We have hiked a good portion of Griff Creek up to this point. While the upper reaches held little riffles aerating the cool creek the lower section was a case study on urban runoff. Thankfully, all of the preschoolers agreed that we should release our fish directly into the lake (especially as this was the approved release site…;) ). It has bee amazing watching the kids grasp the idea of a watershed and see first hand the impact we have on water quality.
Upper Griff looked pretty good, cool and babbling.
Just above town wasn’t too bad either. Good flow but not too fast.
Uh oh. Three fast flowing culverts and some urban runoff. Not looking so hot. Going to have to release at the lake!
I have started to change 1/3 of my tank water 2-3 times per week. What is everyone else doing with their water? This picture illustrates my success with the cycle, however in years past at this same point, I start to lose fish rapidly, and I think it has to do with the chemistry of my tank water. Please chime in on ways to keep my water and fish happy.
Thanks for this great blog spot.
Now that many of your trout are swimming up, it may be time to feed them. I received the following advice from the fisheries biologist at the Lahonton Nation Fish Hatchery on when and how much to feed your trout. Hope it helps…..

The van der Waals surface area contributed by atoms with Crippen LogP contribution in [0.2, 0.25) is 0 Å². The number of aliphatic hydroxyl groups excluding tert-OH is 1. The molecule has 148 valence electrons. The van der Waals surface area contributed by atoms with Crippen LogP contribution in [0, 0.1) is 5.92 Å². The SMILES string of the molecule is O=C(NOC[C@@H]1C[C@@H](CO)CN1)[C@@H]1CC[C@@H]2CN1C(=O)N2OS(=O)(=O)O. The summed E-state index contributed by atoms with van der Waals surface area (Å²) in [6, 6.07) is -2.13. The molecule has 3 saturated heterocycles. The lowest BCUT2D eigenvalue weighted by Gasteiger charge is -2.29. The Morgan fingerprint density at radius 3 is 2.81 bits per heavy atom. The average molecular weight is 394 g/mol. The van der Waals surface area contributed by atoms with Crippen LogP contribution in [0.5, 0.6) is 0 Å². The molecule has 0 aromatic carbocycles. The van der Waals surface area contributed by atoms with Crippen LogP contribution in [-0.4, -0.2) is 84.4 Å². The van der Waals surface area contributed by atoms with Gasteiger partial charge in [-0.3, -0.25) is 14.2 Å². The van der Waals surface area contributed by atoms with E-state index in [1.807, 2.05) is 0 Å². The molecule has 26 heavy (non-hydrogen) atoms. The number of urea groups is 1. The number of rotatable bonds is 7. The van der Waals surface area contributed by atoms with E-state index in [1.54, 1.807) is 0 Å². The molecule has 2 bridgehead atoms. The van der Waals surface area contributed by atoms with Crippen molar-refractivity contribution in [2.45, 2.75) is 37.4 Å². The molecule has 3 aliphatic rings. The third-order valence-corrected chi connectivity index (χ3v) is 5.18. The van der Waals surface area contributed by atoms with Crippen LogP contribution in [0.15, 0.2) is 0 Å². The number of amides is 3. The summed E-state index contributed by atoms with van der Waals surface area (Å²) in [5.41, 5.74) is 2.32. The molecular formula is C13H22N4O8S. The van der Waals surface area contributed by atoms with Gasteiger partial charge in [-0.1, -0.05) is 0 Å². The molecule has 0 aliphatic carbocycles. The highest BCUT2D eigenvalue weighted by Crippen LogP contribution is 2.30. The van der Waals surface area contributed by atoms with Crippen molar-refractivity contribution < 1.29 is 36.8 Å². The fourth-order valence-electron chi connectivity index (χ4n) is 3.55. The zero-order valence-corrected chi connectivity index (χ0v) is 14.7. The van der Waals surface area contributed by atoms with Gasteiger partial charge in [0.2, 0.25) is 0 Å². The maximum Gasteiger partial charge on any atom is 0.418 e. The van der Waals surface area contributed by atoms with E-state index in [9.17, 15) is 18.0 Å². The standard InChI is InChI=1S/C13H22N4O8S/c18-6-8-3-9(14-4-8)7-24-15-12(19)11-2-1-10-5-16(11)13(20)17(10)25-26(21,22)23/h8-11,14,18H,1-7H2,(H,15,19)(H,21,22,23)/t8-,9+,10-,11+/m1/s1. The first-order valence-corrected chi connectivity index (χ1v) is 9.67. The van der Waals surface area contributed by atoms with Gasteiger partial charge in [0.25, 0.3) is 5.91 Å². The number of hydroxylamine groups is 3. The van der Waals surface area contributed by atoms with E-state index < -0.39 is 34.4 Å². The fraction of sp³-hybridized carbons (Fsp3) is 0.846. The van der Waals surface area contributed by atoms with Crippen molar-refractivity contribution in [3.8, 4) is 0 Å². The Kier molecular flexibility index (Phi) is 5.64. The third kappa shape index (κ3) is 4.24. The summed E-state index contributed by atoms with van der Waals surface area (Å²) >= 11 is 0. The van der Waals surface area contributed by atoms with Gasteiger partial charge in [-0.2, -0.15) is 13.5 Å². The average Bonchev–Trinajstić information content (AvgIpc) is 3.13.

“You don’t need to feed the trout until the yolk sac is gone, and then it’s just a small pinch every third day. Have the teachers watch the first few times they feed because they want to make sure that most if not all of the food is consumed each time. The biggest worry is overfeeding that will cause all kinds of problems with the tank. So just have the teachers do a very small amount when they feed and if the food is all eaten then they can add a little more. I wouldn’t expect that the fry will need lots of food right now. As they grow they can add some food.”
I’m just wondering if anyone else used the goldfish to create natural bacteria in their tanks?
This is the most updated list of approved release sites from the California Department of Fish and Wildlife…take a look!
“Holey moley! They are wriggling all over!” The excitement is palpable as our little preschool scientists observe the changes in our trout eggs. We often have visitors from other classes in the school pop in to confirm rumors of head and tail formation and super wiggly alevin. Next our goal is to find a quality location for the release of the trout once they rise in the tank as fry. As an exploration of the watershed in our backyard, we have been hiking sections of Griff Creek with the goal of making it from the headwaters all the way to Tahoe. During our exploration we are talking about what elements are critical for good trout habitat and ultimately deciding on an ideal release location.